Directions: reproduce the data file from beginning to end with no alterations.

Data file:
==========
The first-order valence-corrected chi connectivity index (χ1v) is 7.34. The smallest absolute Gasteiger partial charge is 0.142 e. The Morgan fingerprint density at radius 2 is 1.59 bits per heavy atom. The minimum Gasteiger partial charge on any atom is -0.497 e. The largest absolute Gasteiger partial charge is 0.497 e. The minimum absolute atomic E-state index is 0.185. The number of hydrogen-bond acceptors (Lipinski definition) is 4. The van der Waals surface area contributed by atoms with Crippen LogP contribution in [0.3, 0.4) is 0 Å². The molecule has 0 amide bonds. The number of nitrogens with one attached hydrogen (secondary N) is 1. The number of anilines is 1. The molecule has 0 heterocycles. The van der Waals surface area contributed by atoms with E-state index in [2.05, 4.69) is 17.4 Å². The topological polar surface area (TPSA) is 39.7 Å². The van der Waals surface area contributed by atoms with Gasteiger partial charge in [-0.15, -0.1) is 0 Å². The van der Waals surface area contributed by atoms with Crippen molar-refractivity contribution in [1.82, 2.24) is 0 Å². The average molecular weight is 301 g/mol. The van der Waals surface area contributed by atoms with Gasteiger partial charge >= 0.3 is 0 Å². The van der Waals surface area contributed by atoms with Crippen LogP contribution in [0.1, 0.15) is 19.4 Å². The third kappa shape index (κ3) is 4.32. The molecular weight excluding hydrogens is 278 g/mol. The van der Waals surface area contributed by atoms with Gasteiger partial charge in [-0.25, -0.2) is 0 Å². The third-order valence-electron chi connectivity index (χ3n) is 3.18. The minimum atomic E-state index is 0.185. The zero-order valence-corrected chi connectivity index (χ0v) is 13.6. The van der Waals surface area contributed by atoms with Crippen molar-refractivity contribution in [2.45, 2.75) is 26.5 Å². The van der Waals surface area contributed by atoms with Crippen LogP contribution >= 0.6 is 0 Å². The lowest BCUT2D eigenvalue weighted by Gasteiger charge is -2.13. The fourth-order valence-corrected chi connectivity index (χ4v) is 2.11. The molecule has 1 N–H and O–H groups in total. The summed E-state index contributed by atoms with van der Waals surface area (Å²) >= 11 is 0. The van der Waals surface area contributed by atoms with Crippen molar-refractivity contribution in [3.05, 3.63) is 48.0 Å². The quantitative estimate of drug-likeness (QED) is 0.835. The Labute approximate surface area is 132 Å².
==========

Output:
The first-order valence-corrected chi connectivity index (χ1v) is 7.34. The smallest absolute Gasteiger partial charge is 0.142 e. The Morgan fingerprint density at radius 2 is 1.59 bits per heavy atom. The minimum Gasteiger partial charge on any atom is -0.497 e. The largest absolute Gasteiger partial charge is 0.497 e. The minimum absolute atomic E-state index is 0.185. The number of hydrogen-bond acceptors (Lipinski definition) is 4. The van der Waals surface area contributed by atoms with Crippen LogP contribution in [0.3, 0.4) is 0 Å². The molecule has 0 amide bonds. The number of nitrogens with one attached hydrogen (secondary N) is 1. The number of anilines is 1. The molecule has 0 heterocycles. The van der Waals surface area contributed by atoms with E-state index in [2.05, 4.69) is 17.4 Å². The topological polar surface area (TPSA) is 39.7 Å². The van der Waals surface area contributed by atoms with Gasteiger partial charge in [-0.15, -0.1) is 0 Å². The van der Waals surface area contributed by atoms with Crippen molar-refractivity contribution in [1.82, 2.24) is 0 Å². The average molecular weight is 301 g/mol. The van der Waals surface area contributed by atoms with Gasteiger partial charge >= 0.3 is 0 Å². The van der Waals surface area contributed by atoms with Crippen LogP contribution in [0.1, 0.15) is 19.4 Å². The third kappa shape index (κ3) is 4.32. The molecular weight excluding hydrogens is 278 g/mol. The van der Waals surface area contributed by atoms with Gasteiger partial charge in [-0.25, -0.2) is 0 Å². The third-order valence-electron chi connectivity index (χ3n) is 3.18. The minimum atomic E-state index is 0.185. The zero-order valence-corrected chi connectivity index (χ0v) is 13.6. The van der Waals surface area contributed by atoms with Crippen molar-refractivity contribution in [2.45, 2.75) is 26.5 Å². The van der Waals surface area contributed by atoms with Crippen LogP contribution >= 0.6 is 0 Å². The lowest BCUT2D eigenvalue weighted by Gasteiger charge is -2.13. The fourth-order valence-corrected chi connectivity index (χ4v) is 2.11. The molecule has 1 N–H and O–H groups in total. The summed E-state index contributed by atoms with van der Waals surface area (Å²) >= 11 is 0. The van der Waals surface area contributed by atoms with Crippen molar-refractivity contribution in [3.05, 3.63) is 48.0 Å². The quantitative estimate of drug-likeness (QED) is 0.835. The Labute approximate surface area is 132 Å².